About Winnie       

About Chris
Growing up in Taipei, I studied film production in college and immigrated to the US twenty years ago, when I was 20. For years, as an aspiring writer working as a waitress, I migrated back and forth between Taiwan and the US, trying to find my calling. Feeling tired and in need of change, I accepted a job offer in Taipei, working for television companies on foreign broadcast programming. 

After four years, I was promoted, and my salary doubled. Meanwhile, I also started getting Chinese and English translation cases on the side, and worked 12+ hours nearly every day for over two years. After I felt more confident with my experiences, my skills at translation matured, and I heeded my inner voice and quit my office job, ready to embrace a new life with more freedom and career possibilities. 

One month later, in 2003, I met my partner, Chris, an anthropology student from West Los Angeles. I assisted him in his research in Taiwan and Hainan, funded by the Fulbright Foundation, on indigenous people and betel chewing cultures, finally resulting in his PhD dissertation in anthropology at the University of Southern California four years later. 

In 2007, we traveled in India and Nepal as ambassadors of goodwill, sponsored by the Rotary Club, researching Hindu pilgrimage, spirituality and eco-cultural tourism. We began meeting with people who were eco-focused and participating in conservationist agriculture in Thailand, Bali, Mexico, China and New Zealand and have since been drawn to intentional communities, gift economies, permacultural design and methods of sustainable living.

n 2009, we first came to the foothills of the Sierra Nevada, and have since returned year after year, helping friends on small-scale family farms, as we lived a semi-nomadic lifestyle between California and Taiwan, aiming to integrate the best of both worlds. My freelance career continued to flourish, as I wrote and translated articles for books and magazines, about arts, culture, tourism and entrepreneurship. Our son, Aldous, was born in Taiwan in 2010, while Chris was teaching at a university in Taipei as an assistant professor. However, we often felt out of place in Taipei's urban atmosphere and were always eager to leave and settle in an agricultural environment to raise our children.

By then, Chris and I had been teamed up for many years as bilingual freelance researchers, writers, translators and editors. We knew that we could make a living anywhere offering our service, and it was up to us where we wanted to live. The answer finally became clear: California's Gold Country was where we wanted to build our nest.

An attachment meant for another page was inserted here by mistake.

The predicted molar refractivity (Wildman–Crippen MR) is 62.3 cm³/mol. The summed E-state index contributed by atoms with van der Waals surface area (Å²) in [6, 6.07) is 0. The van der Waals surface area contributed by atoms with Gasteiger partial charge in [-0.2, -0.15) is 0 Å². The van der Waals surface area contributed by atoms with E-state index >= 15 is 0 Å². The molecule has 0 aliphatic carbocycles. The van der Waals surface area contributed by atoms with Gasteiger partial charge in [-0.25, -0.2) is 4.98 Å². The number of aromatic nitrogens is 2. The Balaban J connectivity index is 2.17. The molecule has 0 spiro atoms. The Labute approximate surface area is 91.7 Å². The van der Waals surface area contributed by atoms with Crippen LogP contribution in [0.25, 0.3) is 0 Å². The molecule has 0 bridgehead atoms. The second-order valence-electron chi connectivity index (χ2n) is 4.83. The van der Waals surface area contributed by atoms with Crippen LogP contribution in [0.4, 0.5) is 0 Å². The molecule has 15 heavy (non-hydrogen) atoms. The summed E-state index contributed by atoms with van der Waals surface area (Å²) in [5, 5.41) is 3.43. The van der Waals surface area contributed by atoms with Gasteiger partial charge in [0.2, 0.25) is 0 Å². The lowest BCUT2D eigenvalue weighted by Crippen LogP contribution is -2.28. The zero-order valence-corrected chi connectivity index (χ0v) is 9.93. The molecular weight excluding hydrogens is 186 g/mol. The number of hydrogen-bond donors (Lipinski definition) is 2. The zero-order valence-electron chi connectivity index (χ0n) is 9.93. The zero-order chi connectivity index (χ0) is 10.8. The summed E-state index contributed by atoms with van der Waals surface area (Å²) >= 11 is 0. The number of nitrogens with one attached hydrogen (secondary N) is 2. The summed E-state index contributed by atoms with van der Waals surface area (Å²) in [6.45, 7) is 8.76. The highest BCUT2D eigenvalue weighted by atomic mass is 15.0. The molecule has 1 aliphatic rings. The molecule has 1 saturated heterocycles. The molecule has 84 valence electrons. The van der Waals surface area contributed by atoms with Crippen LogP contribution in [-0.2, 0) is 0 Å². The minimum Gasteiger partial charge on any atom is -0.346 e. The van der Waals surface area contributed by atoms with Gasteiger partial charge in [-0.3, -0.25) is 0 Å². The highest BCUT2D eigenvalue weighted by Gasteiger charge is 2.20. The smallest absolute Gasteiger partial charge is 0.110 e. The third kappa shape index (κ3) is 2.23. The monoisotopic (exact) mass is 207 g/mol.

In 2013, our daughter, Zenya, was born, and we stayed in the Sierra Foothills through the winter for the first time, managing a friend's family farm for four months while they traveled overseas. We then realized how much we wanted to create our own family farm and live self-sufficiently. We started searching for land in Nevada County, and in 2014, I purchased 5.8 acres of land zoned for rural agriculture. We have since had a water well and pump installed, hooked up temporary construction electricity, and purchased a house plan. We are currently living in our RV and working on the land, which has already proven to be productive. In addition to working our own land, we also assist friends and neighbors part-time while getting ready to build our permanent home in Grass Valley, California.

We are going to build a house, install a septic system, build a fence around the property, set up water holding tanks for a gravity-fed irrigation system, construct access roads, develop garden beds, build facilities for livestock, and acquire necessary farming equipment

We grow organic sweet basil, garlic, chili peppers, rosemary, blue corn, squash, beans, yam leaves, goji berries, strawberries, grapes, olives, cherries, plums, bamboo and more. We also want to raise alpacas, peacocks, chickens and ducks. Our main products are organic pesto, chili sauce, garlic spread, dried goji berries, pickled olives, various seedlings and potted plants, alpaca wool, feathers, and bamboo items, as well as fresh produce and eggs. We plan to start vending in May 2016 at local farmers' markets, festivals and county fairs.

Besides farm commodities, we also plan on creating handmade wearable arts and other useful goods, including quilted bags up-cycled from high quality natural fabrics, eco-friendly bug repellent, and play dough made with food-grade ingredients, to sell at vending locations in Northern California and online, cultivating connections locally through our social networks, as well as in the global market via our website.

Our goal is to produce the highest quality organic foods, and provide wool and feathers shed from lovingly cared for animals. We are confident that we can establish a steady income, pay off our loan on schedule, secure a livelihood for our family as we live and work together on the farm, and ultimately make our contribution to local communities and beyond.